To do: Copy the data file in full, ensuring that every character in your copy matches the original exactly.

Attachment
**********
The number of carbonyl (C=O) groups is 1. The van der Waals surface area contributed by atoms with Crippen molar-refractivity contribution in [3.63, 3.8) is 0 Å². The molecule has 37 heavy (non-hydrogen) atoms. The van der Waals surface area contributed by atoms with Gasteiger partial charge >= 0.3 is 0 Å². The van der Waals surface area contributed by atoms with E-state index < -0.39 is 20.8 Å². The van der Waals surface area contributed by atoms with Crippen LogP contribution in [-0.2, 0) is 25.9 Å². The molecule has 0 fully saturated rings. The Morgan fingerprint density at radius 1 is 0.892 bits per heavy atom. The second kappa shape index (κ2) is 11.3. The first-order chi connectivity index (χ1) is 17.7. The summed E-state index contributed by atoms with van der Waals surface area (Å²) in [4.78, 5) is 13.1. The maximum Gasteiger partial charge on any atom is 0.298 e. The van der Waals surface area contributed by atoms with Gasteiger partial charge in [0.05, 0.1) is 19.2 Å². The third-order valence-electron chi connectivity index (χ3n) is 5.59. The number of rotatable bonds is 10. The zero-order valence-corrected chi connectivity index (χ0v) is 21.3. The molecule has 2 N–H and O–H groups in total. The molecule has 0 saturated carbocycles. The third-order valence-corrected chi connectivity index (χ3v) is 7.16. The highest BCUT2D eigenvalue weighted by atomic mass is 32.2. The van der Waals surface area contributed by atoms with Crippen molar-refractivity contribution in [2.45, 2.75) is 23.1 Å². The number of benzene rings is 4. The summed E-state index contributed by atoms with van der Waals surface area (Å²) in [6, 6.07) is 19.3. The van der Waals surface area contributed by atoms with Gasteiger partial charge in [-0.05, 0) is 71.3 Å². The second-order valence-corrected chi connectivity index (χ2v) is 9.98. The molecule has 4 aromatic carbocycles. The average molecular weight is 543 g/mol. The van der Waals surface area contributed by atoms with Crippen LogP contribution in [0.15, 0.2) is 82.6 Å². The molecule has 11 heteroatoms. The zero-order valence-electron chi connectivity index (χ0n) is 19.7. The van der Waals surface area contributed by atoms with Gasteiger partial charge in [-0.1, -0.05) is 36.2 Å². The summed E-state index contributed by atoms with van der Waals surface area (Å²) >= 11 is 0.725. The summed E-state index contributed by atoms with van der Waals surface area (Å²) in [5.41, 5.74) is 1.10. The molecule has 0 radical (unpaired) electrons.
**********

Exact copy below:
The number of carbonyl (C=O) groups is 1. The van der Waals surface area contributed by atoms with Crippen molar-refractivity contribution in [3.63, 3.8) is 0 Å². The molecule has 37 heavy (non-hydrogen) atoms. The van der Waals surface area contributed by atoms with Gasteiger partial charge >= 0.3 is 0 Å². The van der Waals surface area contributed by atoms with E-state index < -0.39 is 20.8 Å². The van der Waals surface area contributed by atoms with Crippen LogP contribution in [-0.2, 0) is 25.9 Å². The molecule has 0 fully saturated rings. The Morgan fingerprint density at radius 1 is 0.892 bits per heavy atom. The second kappa shape index (κ2) is 11.3. The first-order chi connectivity index (χ1) is 17.7. The summed E-state index contributed by atoms with van der Waals surface area (Å²) in [4.78, 5) is 13.1. The maximum Gasteiger partial charge on any atom is 0.298 e. The van der Waals surface area contributed by atoms with Gasteiger partial charge in [0.05, 0.1) is 19.2 Å². The third-order valence-electron chi connectivity index (χ3n) is 5.59. The number of rotatable bonds is 10. The zero-order valence-corrected chi connectivity index (χ0v) is 21.3. The molecule has 2 N–H and O–H groups in total. The molecule has 0 saturated carbocycles. The third-order valence-corrected chi connectivity index (χ3v) is 7.16. The highest BCUT2D eigenvalue weighted by atomic mass is 32.2. The van der Waals surface area contributed by atoms with Crippen molar-refractivity contribution in [2.45, 2.75) is 23.1 Å². The number of benzene rings is 4. The summed E-state index contributed by atoms with van der Waals surface area (Å²) in [6, 6.07) is 19.3. The van der Waals surface area contributed by atoms with Gasteiger partial charge in [-0.05, 0) is 71.3 Å². The second-order valence-corrected chi connectivity index (χ2v) is 9.98. The molecule has 4 aromatic carbocycles. The average molecular weight is 543 g/mol. The van der Waals surface area contributed by atoms with Crippen LogP contribution in [0.15, 0.2) is 82.6 Å². The molecule has 11 heteroatoms. The zero-order valence-electron chi connectivity index (χ0n) is 19.7. The van der Waals surface area contributed by atoms with Gasteiger partial charge in [-0.1, -0.05) is 36.2 Å². The summed E-state index contributed by atoms with van der Waals surface area (Å²) >= 11 is 0.725. The summed E-state index contributed by atoms with van der Waals surface area (Å²) in [5.41, 5.74) is 1.10. The molecule has 0 radical (unpaired) electrons.